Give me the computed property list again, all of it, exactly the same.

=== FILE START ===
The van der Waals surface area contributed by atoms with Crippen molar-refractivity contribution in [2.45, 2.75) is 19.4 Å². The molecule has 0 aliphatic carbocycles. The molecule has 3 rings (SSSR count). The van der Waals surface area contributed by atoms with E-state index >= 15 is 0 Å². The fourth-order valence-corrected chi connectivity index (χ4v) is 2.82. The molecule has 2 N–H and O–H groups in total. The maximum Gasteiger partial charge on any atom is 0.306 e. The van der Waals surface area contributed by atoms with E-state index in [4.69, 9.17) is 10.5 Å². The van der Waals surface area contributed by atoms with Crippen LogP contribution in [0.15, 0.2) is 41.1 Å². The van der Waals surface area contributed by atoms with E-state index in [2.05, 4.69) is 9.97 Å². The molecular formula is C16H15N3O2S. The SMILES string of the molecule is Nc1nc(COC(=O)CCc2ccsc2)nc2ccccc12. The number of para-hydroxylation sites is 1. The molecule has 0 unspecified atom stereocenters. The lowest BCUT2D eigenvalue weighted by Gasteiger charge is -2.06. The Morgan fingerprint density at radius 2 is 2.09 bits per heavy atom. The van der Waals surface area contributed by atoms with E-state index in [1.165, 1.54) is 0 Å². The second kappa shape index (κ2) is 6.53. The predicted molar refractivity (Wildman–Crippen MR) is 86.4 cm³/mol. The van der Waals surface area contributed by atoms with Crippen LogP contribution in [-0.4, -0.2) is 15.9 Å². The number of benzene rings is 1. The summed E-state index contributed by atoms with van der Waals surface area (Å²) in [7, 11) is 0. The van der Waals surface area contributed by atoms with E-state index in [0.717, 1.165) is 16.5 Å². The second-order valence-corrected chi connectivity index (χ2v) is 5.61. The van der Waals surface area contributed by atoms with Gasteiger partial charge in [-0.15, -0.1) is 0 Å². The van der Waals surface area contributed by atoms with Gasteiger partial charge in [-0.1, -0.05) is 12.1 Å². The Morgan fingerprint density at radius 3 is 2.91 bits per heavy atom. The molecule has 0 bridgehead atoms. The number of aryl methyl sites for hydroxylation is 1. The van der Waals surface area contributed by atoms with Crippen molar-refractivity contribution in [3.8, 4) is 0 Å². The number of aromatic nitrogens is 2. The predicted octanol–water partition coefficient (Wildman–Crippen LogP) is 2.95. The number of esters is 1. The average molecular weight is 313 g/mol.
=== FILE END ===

The van der Waals surface area contributed by atoms with Crippen molar-refractivity contribution in [2.45, 2.75) is 19.4 Å². The molecule has 0 aliphatic carbocycles. The molecule has 3 rings (SSSR count). The van der Waals surface area contributed by atoms with E-state index >= 15 is 0 Å². The fourth-order valence-corrected chi connectivity index (χ4v) is 2.82. The molecule has 2 N–H and O–H groups in total. The maximum Gasteiger partial charge on any atom is 0.306 e. The van der Waals surface area contributed by atoms with E-state index in [4.69, 9.17) is 10.5 Å². The van der Waals surface area contributed by atoms with Crippen LogP contribution in [0.15, 0.2) is 41.1 Å². The van der Waals surface area contributed by atoms with E-state index in [2.05, 4.69) is 9.97 Å². The molecular formula is C16H15N3O2S. The SMILES string of the molecule is Nc1nc(COC(=O)CCc2ccsc2)nc2ccccc12. The number of para-hydroxylation sites is 1. The molecule has 0 unspecified atom stereocenters. The lowest BCUT2D eigenvalue weighted by Gasteiger charge is -2.06. The Morgan fingerprint density at radius 2 is 2.09 bits per heavy atom. The van der Waals surface area contributed by atoms with E-state index in [1.165, 1.54) is 0 Å². The second kappa shape index (κ2) is 6.53. The predicted molar refractivity (Wildman–Crippen MR) is 86.4 cm³/mol. The van der Waals surface area contributed by atoms with Crippen LogP contribution in [-0.4, -0.2) is 15.9 Å². The number of benzene rings is 1. The summed E-state index contributed by atoms with van der Waals surface area (Å²) in [7, 11) is 0. The van der Waals surface area contributed by atoms with E-state index in [0.717, 1.165) is 16.5 Å². The second-order valence-corrected chi connectivity index (χ2v) is 5.61. The van der Waals surface area contributed by atoms with Gasteiger partial charge in [-0.15, -0.1) is 0 Å². The van der Waals surface area contributed by atoms with Gasteiger partial charge in [-0.1, -0.05) is 12.1 Å². The Morgan fingerprint density at radius 3 is 2.91 bits per heavy atom. The molecule has 0 bridgehead atoms. The number of aryl methyl sites for hydroxylation is 1. The van der Waals surface area contributed by atoms with Crippen molar-refractivity contribution in [3.8, 4) is 0 Å². The number of aromatic nitrogens is 2. The predicted octanol–water partition coefficient (Wildman–Crippen LogP) is 2.95. The number of esters is 1. The average molecular weight is 313 g/mol.